“Preparedness does not only mean having the equipment, materials, facilities – it pertains to the people.”
By DEE AYROSO
Drop. Cover. Hold on.
These are the words to remember – and to do – which might just save your life, when an earthquake strikes.
Government and NGOs are now drilling this kind of information into public awareness, as everyone braces for “The Big One” – the magnitude 7 to 9 earthquake, which a 2002 study says will hit Metro Manila, as the Valley Fault System is ripe for another movement.
The NGO, Citizens’ Disaster Response Center (CDRC), however, says that government preparedness is still evidently lacking.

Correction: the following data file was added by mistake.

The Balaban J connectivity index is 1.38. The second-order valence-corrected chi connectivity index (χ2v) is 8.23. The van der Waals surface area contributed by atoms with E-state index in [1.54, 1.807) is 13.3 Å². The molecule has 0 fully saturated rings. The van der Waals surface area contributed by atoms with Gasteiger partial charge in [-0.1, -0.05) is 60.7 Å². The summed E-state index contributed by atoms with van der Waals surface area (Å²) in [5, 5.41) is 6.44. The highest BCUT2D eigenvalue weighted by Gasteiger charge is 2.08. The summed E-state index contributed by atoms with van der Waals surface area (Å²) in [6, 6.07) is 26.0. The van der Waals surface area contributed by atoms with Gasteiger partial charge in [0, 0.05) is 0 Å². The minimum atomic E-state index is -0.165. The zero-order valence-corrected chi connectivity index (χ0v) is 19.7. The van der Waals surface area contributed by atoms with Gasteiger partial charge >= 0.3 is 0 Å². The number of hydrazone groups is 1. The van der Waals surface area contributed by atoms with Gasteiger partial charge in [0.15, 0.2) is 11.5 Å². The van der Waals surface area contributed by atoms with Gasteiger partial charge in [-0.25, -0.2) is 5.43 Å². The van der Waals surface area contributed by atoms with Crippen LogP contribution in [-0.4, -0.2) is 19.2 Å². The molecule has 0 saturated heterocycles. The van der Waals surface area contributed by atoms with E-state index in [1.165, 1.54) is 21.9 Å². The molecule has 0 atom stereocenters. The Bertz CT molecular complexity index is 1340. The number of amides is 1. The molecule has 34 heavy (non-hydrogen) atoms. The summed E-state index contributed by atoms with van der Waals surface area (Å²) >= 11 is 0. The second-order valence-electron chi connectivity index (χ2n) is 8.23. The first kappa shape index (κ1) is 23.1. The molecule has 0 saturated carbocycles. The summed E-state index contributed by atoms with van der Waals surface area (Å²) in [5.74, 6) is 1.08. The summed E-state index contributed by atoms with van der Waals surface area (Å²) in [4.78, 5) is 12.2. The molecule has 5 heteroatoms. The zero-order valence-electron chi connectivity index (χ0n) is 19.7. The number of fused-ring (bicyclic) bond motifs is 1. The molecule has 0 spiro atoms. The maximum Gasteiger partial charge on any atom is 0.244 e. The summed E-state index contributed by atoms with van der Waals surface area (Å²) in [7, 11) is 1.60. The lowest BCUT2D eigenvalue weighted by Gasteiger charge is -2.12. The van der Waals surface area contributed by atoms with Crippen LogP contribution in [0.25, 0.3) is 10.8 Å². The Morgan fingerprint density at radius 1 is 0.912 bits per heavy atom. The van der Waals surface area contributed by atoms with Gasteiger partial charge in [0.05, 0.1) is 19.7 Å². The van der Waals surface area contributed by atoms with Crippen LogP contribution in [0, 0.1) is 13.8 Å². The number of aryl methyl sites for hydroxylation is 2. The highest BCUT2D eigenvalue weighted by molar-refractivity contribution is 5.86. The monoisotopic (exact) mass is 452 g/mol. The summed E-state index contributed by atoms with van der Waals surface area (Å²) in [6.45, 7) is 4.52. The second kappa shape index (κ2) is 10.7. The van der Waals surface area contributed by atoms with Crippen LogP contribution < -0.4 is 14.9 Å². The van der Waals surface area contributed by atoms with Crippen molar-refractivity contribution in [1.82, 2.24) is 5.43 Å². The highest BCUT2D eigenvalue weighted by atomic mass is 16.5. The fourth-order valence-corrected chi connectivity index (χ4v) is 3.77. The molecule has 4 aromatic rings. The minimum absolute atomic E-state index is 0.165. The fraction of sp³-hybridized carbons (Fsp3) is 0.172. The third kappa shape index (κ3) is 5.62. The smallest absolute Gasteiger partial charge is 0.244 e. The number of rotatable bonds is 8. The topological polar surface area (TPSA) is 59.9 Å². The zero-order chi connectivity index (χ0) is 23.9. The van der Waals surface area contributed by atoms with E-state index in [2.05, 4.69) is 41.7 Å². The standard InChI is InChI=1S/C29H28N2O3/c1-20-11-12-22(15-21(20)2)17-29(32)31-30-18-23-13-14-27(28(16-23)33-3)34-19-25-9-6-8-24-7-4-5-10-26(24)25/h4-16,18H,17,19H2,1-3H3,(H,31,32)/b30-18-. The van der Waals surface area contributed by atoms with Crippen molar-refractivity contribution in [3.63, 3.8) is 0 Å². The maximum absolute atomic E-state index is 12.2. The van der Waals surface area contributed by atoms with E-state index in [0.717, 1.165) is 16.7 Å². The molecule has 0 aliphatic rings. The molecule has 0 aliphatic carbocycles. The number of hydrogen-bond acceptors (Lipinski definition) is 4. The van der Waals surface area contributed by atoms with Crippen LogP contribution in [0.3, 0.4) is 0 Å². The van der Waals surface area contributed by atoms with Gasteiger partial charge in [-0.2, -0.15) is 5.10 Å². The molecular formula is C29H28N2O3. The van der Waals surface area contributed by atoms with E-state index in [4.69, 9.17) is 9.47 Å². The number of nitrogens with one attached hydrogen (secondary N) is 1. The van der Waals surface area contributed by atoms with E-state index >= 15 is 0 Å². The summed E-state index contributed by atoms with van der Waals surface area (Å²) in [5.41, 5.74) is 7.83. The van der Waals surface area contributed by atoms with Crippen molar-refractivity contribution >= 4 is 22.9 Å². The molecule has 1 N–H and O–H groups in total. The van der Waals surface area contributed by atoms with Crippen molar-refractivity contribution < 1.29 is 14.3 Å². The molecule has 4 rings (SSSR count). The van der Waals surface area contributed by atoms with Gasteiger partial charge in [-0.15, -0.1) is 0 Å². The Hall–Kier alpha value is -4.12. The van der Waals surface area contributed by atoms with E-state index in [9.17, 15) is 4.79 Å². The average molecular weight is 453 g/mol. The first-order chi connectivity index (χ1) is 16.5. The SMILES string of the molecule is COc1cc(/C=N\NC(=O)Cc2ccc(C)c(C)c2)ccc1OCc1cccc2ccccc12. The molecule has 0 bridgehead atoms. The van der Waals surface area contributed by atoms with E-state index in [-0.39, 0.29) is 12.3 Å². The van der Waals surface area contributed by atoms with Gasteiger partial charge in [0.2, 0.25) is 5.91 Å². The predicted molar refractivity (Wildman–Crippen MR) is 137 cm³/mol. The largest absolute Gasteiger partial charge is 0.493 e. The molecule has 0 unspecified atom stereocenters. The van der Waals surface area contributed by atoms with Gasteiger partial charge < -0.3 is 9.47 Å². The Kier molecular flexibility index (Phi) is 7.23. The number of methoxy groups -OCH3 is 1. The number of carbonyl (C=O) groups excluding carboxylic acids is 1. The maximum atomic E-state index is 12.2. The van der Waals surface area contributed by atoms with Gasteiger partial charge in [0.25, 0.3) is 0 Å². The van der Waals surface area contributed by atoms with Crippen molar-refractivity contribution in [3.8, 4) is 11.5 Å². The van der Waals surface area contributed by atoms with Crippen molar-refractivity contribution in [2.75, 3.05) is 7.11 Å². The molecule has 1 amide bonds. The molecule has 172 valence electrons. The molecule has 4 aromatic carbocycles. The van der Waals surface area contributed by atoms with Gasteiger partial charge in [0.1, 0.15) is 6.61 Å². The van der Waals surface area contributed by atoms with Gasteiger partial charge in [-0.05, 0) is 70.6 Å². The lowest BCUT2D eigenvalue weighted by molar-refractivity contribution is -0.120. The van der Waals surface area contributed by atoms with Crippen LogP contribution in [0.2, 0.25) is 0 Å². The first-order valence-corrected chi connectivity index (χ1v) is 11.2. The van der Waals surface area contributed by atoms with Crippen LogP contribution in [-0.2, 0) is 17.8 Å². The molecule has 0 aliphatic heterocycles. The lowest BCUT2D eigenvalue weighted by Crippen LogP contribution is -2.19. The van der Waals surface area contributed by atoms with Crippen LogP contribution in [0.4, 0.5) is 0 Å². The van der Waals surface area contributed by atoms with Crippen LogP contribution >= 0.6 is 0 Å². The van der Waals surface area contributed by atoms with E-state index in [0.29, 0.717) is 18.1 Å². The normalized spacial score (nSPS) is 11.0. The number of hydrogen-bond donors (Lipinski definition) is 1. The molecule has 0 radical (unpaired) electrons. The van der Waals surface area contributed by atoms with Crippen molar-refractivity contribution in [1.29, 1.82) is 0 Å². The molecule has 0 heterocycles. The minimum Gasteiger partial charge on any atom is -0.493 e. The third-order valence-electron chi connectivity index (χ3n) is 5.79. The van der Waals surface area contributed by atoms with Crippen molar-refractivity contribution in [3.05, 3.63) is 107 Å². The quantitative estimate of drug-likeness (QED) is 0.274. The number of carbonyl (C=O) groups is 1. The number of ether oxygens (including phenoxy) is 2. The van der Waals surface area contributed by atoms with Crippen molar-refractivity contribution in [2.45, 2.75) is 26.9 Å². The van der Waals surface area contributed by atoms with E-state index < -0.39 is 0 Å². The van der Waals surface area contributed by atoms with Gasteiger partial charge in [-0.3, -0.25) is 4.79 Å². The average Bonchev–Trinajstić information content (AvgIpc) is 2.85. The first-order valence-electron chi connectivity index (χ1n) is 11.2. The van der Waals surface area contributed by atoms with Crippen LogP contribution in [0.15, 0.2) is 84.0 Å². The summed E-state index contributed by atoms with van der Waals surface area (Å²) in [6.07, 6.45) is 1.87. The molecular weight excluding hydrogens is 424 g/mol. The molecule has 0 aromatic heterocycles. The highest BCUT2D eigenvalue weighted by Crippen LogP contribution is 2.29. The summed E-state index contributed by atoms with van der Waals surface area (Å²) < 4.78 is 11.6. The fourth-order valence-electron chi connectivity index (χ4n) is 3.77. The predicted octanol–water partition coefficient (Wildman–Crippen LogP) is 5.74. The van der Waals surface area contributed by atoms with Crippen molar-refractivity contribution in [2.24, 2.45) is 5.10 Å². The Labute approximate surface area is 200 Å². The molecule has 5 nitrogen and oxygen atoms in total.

“Preparedness does not only mean having the equipment, materials, facilities – it pertains to the people,” said Carlos Padolina, CDRC deputy executive director.
It means equipping people with knowledge on what to do, not just during a disaster, but even before, through the identification of risks and hazards and how to prevent these, he said.
In an interview with Bulatlat.com, CDRC officers said the five-year-old Disaster Risk Reduction and Management Act of 2010, mandates local government units to prepare the people, but sadly, the law is hardly implemented.
First of two parts: Having equipment, vehicles helps but not the key
“Where is the role of the people in the picture?” Read more
Second of two parts: Prepping the people
“What if the school building is already old, will the drop-cover-hold on still apply?”